City dwellers seek “Instagram worthy” destinations like mountains and white sand beaches; and with Boracay Island’s closure, netizens are seeking alternative destinations. Here’s one of them where time seems to stop
By Thaddeus C. Hinunangan, MD
A toddler walking barefoot carrying two small pails filled with water from a deep well, a group of ladies gaily chatting on a terrace, and an old woman selling duck’s egg passed by hurriedly… I was drinking in the sights and sounds of life in the province, at a seaside homestay in Tingloy, Batangas.
Though Mabini, Batangas is dotted with resorts with hefty price tags such as Php 5,000 for a villa for a day, for example, the top destination is the quaint Tingloy island for its very popular Masasa beach. Previously a haven for pawikans, the beach offers turquoise waters, corals, and an occasional sea turtle swimming about. Alarmingly, droves of tourists, some locals claim to have reached 15,000 during the Holy Week, have started to spoil the place with noise and garbage.
Masasa beach, now dotted with newly-built homestays for 300 pesos per head, offered all-day and allnight karaoke parties and this encouraged rowdy behavior among tourists. It was a far cry from the Tingloy island I had come to love. When a botched reservation left me in search of a place to stay, I was referred to a homestay in Makawayan, three kilometers or so from Masasa beach.
As the small banca I rode coasted along the shoreline, farther and farther from the people screeching “My way” on the microphone, it turned to abrupt silence with only the hum of the engine breaking the sound of waves lapping on the shores. The small boat passed the lagoon, a couple of teenagers were jumping from the limestone formations into the waters, then after ten minutes or so, the boat docked at a small beach.
A pleasant faced tanned woman greeted me. “Good morning po, ako po si Tita Becca.” I greeted her back and introduced myself. She led me to a two storey concrete home. The walls were decorated by family photos. All her children had married off and starting their own families elsewhere. Only the old couple had stayed in their family home in Tingloy. The home was airy and clean, with two restrooms, enough to comfortably accommodate up to a group of 20. I settled in my room before the island hopping activities.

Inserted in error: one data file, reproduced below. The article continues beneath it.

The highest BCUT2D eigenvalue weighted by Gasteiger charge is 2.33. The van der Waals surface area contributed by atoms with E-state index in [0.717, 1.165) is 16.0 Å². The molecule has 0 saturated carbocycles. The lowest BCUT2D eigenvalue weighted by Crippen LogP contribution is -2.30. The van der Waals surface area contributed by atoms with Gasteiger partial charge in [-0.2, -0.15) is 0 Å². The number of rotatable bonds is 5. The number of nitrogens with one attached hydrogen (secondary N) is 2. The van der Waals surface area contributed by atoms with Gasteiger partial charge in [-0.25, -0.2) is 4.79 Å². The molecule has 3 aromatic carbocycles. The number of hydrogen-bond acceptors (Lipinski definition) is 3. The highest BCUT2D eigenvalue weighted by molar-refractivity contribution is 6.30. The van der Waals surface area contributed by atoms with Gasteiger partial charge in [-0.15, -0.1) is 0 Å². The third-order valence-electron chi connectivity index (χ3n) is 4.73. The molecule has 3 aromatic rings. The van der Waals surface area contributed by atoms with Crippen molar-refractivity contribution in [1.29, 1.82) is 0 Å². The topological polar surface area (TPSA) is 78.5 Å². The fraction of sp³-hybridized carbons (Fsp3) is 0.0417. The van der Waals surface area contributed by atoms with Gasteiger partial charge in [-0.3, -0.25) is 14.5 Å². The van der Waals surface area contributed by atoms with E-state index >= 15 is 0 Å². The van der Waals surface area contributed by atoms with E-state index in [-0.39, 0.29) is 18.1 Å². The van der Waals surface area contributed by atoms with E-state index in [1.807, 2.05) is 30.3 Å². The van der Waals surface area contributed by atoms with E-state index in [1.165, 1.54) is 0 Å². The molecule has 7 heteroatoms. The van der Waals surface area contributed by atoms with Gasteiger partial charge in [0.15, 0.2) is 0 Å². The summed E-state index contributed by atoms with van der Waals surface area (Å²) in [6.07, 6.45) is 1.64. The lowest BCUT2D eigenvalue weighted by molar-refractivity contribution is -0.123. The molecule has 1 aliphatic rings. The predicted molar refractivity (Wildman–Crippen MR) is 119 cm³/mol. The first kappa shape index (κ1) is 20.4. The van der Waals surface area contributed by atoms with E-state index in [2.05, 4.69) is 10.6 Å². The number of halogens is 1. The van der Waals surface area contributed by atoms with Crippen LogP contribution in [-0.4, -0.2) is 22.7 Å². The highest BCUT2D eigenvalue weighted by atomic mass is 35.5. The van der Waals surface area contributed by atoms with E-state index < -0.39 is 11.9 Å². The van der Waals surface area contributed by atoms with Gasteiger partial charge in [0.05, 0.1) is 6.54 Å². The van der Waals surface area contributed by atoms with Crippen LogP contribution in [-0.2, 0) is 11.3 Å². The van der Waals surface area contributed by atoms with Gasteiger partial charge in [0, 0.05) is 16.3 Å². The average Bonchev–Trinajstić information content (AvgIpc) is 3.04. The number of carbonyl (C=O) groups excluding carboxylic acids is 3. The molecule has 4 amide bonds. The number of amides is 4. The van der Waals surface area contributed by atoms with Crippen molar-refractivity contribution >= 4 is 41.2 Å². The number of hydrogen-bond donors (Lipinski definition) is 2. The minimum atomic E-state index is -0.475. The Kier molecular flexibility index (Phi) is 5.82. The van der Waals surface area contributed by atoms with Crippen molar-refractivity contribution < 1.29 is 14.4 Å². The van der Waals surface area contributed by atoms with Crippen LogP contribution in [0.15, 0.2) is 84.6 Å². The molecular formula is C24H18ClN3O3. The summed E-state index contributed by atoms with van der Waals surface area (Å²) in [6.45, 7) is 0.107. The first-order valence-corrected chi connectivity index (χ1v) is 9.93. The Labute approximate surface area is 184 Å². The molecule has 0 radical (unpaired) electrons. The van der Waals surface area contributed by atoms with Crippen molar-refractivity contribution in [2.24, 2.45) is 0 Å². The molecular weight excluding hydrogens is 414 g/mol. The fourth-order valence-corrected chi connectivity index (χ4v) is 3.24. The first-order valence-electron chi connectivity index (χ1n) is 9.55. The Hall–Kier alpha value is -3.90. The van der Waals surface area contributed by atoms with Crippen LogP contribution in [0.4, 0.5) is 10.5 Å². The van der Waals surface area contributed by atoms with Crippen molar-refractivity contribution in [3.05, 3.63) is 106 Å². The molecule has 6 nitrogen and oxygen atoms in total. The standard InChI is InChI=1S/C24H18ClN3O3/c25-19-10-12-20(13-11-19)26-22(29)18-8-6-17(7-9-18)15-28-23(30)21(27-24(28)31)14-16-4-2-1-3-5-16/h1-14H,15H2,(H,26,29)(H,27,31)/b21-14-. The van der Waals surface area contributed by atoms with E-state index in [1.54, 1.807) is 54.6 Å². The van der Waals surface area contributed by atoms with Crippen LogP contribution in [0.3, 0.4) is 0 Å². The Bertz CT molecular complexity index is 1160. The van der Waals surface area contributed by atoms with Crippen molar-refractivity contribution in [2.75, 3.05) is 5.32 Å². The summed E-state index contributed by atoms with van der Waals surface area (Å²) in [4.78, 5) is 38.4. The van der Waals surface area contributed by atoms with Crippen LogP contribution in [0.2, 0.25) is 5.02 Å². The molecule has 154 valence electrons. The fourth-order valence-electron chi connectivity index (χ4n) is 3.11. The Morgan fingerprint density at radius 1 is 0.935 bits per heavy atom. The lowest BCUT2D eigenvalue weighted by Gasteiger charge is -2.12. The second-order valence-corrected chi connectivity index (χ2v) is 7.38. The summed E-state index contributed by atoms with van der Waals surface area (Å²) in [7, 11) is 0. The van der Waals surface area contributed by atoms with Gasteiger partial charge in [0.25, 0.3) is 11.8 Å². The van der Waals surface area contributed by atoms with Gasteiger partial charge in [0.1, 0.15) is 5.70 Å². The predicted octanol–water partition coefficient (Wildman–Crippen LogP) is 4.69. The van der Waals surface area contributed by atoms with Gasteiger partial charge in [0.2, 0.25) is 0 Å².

My home owner was a Barangay official, and was also a former Barangay health worker who was delighted to have a physician as her guest. During my subsequent visits, we would have a cup of coffee while sitting in her terrace, lazily watching people walk by. Their road was more of a two-meter cemented path for motorcycles, which was the main mode of transport in the rugged terrain.
The women of Tingloy worked, and pure physical labor was not something they would avoid. There were few to none obese women, I observed. Most of them were lithe, lean, and almost muscular. I’ve seen the women peddle bread, seafood, or duck eggs, balancing a basket or two on their heads. Even the older women still worked. My landlady once fetched a bucket of water for me from the deep well, which I offered to do myself. When I fetched the second bucket, the pails used to fetch water turned out to be surprisingly heavy, the rope digging into my fingers. I thought, she must be really strong, and in her early sixties, she probably was. She reminded me of my own grandmother who was a strong woman as well, who at the age of 85 years old finally succumbed to breast cancer.